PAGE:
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WAR DIVIDES, MUSIC CONNECTS
Using music to bridge divides, connect communities,
and heal the wounds of war and conflict.
June 1, 2014 •• Palestine Community Music
Is This Music Good for Us?

“No pictures! No pictures!”

Although there is not a single camera in the room, her comment brings me back to reality: some of  the 14 women are afraid to be recognized, others are paranoid that the pictures will be used for dark practices. I’m in Bethlehem’s psychiatric hospital in the department for acute psychiatric patients, all participants are female, age 25 years to 60 years old. Although I expected that most of them would probably be too tired or apathetic from the drugs to participate, I find 14 women ready to join me in a circle. And then the unexpected happens… the women laugh, dance, clap, laugh, smile, and laugh again.

“Is this music good for us?” asks one of them.

“I believe it’s good for me, for you, and actually for everyone!” I answer.

She looks at me and adds: “Yes, you are right, but it’s especially good for us.”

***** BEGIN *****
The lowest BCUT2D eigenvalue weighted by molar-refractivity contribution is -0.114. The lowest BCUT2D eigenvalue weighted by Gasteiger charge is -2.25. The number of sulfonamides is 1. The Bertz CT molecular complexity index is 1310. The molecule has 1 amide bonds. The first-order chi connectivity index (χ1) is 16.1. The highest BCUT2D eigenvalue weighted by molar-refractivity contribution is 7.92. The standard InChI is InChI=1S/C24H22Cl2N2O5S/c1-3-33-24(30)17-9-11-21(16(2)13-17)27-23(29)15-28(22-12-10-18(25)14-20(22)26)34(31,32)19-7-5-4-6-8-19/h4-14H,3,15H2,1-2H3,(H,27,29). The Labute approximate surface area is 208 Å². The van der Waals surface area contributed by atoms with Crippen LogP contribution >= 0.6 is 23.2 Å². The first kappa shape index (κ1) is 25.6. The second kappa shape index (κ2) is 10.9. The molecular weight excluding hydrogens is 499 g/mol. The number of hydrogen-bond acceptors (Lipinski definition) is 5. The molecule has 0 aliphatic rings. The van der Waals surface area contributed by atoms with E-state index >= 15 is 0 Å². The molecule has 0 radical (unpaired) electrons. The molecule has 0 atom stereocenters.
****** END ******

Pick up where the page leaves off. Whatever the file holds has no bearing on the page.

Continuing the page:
The other women nod.

I didn’t plan a feedback session after we finish, but the women spontaneously take a lead in expressing one by one how they experienced the music, and how much it made them feel good to sing and play rhythms.

After we finish, Musicians without Borders’ trainee Nadia, a nurse in the hospital, offers me coffee, when the relative calm is suddenly disturbed by knocks on the locked door. A new patient just arrived and Nadia needs to tend to her.

I leave the building, wondering what will happen to these women. For this short time, we were a group, we were making music together, and we were all laughing and smiling. Nadia will stay with them and repeat the music activities, but soon they will leave the hospital, and return  to their communities, without the support and safe environment they receive here.

Nadia’s supervisor told me the hospital has only one music activity: turning on the music channel of the television in the hall. She expressed the need for music therapists to support her patients. Fortunately, more and more Palestinians are studying music therapy and hopefully soon one of them can join their team. Until then, Nadia, trained by Musicians without Borders, will do her best to incorporate more music activities in her daily work.

— Fabienne van Eck